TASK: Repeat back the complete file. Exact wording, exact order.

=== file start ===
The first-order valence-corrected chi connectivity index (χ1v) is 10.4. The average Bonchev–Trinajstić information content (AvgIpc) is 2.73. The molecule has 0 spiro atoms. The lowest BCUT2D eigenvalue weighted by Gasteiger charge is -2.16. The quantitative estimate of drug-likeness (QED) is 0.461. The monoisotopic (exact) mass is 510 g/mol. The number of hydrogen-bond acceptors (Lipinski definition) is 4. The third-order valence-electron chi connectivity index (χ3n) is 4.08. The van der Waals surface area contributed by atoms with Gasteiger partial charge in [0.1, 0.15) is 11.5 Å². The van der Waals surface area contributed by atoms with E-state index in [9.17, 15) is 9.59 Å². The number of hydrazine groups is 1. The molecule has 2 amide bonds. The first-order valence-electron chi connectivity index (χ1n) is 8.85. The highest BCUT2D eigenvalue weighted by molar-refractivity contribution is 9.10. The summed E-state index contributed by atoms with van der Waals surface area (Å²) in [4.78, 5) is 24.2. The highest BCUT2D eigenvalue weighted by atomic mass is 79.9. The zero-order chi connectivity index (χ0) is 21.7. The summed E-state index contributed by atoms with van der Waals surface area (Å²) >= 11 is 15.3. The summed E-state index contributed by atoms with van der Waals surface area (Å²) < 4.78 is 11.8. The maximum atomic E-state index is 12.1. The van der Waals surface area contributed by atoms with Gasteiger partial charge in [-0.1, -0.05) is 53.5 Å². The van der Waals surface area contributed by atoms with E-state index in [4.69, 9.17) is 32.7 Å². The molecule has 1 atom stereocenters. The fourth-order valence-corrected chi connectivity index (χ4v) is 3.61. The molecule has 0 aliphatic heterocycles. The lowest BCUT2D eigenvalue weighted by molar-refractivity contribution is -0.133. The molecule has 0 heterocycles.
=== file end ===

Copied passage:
The first-order valence-corrected chi connectivity index (χ1v) is 10.4. The average Bonchev–Trinajstić information content (AvgIpc) is 2.73. The molecule has 0 spiro atoms. The lowest BCUT2D eigenvalue weighted by Gasteiger charge is -2.16. The quantitative estimate of drug-likeness (QED) is 0.461. The monoisotopic (exact) mass is 510 g/mol. The number of hydrogen-bond acceptors (Lipinski definition) is 4. The third-order valence-electron chi connectivity index (χ3n) is 4.08. The van der Waals surface area contributed by atoms with Gasteiger partial charge in [0.1, 0.15) is 11.5 Å². The van der Waals surface area contributed by atoms with E-state index in [9.17, 15) is 9.59 Å². The number of hydrazine groups is 1. The molecule has 2 amide bonds. The first-order valence-electron chi connectivity index (χ1n) is 8.85. The highest BCUT2D eigenvalue weighted by molar-refractivity contribution is 9.10. The summed E-state index contributed by atoms with van der Waals surface area (Å²) in [4.78, 5) is 24.2. The highest BCUT2D eigenvalue weighted by atomic mass is 79.9. The zero-order chi connectivity index (χ0) is 21.7. The summed E-state index contributed by atoms with van der Waals surface area (Å²) >= 11 is 15.3. The summed E-state index contributed by atoms with van der Waals surface area (Å²) < 4.78 is 11.8. The maximum atomic E-state index is 12.1. The van der Waals surface area contributed by atoms with Gasteiger partial charge in [-0.1, -0.05) is 53.5 Å². The van der Waals surface area contributed by atoms with E-state index in [4.69, 9.17) is 32.7 Å². The molecule has 1 atom stereocenters. The fourth-order valence-corrected chi connectivity index (χ4v) is 3.61. The molecule has 0 aliphatic heterocycles. The lowest BCUT2D eigenvalue weighted by molar-refractivity contribution is -0.133. The molecule has 0 heterocycles.